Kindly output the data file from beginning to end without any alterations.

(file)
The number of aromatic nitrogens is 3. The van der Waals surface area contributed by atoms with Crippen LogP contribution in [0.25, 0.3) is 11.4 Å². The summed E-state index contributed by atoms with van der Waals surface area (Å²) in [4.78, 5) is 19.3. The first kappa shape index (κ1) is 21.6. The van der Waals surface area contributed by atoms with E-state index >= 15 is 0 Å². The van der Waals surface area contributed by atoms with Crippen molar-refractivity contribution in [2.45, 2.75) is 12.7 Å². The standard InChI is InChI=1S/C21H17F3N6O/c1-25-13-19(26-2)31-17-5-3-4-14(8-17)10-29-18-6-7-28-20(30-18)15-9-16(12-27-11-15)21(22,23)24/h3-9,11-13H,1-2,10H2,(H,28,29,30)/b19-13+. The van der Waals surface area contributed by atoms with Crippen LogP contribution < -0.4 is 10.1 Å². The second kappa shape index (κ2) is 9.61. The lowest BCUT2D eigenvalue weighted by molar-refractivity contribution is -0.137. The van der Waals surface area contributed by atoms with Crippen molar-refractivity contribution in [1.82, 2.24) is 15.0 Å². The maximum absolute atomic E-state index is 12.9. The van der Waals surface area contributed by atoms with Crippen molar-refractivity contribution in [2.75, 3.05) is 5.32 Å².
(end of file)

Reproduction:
The number of aromatic nitrogens is 3. The van der Waals surface area contributed by atoms with Crippen LogP contribution in [0.25, 0.3) is 11.4 Å². The summed E-state index contributed by atoms with van der Waals surface area (Å²) in [4.78, 5) is 19.3. The first kappa shape index (κ1) is 21.6. The van der Waals surface area contributed by atoms with E-state index >= 15 is 0 Å². The van der Waals surface area contributed by atoms with Crippen molar-refractivity contribution in [2.45, 2.75) is 12.7 Å². The standard InChI is InChI=1S/C21H17F3N6O/c1-25-13-19(26-2)31-17-5-3-4-14(8-17)10-29-18-6-7-28-20(30-18)15-9-16(12-27-11-15)21(22,23)24/h3-9,11-13H,1-2,10H2,(H,28,29,30)/b19-13+. The van der Waals surface area contributed by atoms with Crippen LogP contribution < -0.4 is 10.1 Å². The second kappa shape index (κ2) is 9.61. The lowest BCUT2D eigenvalue weighted by molar-refractivity contribution is -0.137. The van der Waals surface area contributed by atoms with Crippen molar-refractivity contribution in [1.82, 2.24) is 15.0 Å². The maximum absolute atomic E-state index is 12.9. The van der Waals surface area contributed by atoms with Crippen molar-refractivity contribution in [2.75, 3.05) is 5.32 Å².